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Cloud applications and services provide access to business tools, information and software from anywhere, allowing employees to be productive whether they are working in the office, remotely or a combination of the two. Location doesn’t matter; everything they need is just in ‘the cloud‘.
But it isn’t only employees and businesses who have benefited from the use of cloud computing and the shift towards remote working – it’s proving useful for cyber criminals and malicious hackers too, giving them a new set of opportunities to steal sensitive data such as credit card information, passwords, secret intellectual property and more from unwary cloud users.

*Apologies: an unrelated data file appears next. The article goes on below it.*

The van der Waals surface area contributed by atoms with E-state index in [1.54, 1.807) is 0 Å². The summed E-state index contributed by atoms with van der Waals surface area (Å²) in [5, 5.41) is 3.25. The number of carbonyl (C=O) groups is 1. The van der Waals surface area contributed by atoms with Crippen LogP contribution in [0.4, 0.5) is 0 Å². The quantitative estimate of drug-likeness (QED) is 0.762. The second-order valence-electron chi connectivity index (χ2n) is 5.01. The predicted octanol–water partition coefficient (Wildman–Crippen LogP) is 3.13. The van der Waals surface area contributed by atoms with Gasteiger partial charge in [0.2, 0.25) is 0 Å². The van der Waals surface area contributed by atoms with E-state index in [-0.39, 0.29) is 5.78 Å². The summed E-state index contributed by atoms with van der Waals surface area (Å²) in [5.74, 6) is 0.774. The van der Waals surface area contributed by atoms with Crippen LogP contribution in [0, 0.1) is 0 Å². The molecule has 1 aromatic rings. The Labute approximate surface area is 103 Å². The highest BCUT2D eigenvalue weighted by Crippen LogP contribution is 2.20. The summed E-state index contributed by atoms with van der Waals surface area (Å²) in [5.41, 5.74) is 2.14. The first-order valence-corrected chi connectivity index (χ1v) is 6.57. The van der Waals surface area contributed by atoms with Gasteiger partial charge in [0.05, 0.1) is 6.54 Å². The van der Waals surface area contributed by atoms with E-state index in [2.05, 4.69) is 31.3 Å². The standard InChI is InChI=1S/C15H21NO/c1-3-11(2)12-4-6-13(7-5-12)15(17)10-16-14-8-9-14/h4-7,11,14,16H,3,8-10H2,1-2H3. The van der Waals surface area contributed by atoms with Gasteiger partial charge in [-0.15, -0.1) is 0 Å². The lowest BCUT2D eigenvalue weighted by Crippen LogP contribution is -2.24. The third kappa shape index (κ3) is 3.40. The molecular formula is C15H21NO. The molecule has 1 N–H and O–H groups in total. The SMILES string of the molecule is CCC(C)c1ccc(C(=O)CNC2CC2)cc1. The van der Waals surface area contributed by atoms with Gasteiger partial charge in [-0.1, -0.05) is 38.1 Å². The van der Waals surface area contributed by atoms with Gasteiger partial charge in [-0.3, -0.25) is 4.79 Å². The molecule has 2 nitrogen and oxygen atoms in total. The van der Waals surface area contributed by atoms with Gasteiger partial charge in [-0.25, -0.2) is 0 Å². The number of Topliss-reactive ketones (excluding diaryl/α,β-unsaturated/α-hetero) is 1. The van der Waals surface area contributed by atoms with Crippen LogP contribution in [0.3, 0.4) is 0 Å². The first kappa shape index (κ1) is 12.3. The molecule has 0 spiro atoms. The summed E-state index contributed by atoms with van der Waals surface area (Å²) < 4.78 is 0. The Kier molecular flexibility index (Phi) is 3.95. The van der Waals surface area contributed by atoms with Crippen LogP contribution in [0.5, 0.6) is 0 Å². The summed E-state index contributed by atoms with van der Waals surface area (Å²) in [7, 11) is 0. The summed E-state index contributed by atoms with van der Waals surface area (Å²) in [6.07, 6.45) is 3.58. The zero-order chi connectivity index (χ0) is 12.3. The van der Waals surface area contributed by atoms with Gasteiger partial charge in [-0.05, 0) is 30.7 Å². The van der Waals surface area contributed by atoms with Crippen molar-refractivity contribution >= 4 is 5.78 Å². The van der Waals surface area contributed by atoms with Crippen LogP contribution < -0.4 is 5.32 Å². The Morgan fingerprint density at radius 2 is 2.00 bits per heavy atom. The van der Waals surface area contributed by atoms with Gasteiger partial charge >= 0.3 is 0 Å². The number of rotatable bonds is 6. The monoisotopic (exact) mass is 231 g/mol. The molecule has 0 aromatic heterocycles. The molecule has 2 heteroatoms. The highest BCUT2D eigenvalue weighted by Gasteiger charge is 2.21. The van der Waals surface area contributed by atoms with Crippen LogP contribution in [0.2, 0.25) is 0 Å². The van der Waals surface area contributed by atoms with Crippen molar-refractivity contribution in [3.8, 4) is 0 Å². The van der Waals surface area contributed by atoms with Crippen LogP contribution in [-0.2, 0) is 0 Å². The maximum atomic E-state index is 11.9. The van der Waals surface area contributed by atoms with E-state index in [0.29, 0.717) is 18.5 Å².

Malicious hackers have found ways to break into networks to gain access to this information, often via phishing attacks or by secretly planting trojan malware – and these were, and remain, common techniques used by cyber criminals to access corporate networks. Cloud computing can provide new targets for these old attacks.
According to research, more than half of companies are enabling poor password security for cloud accounts, allowing weak passwords consisting of under 14 characters, while 44% of cloud accounts allow the user to reuse a password that’s linked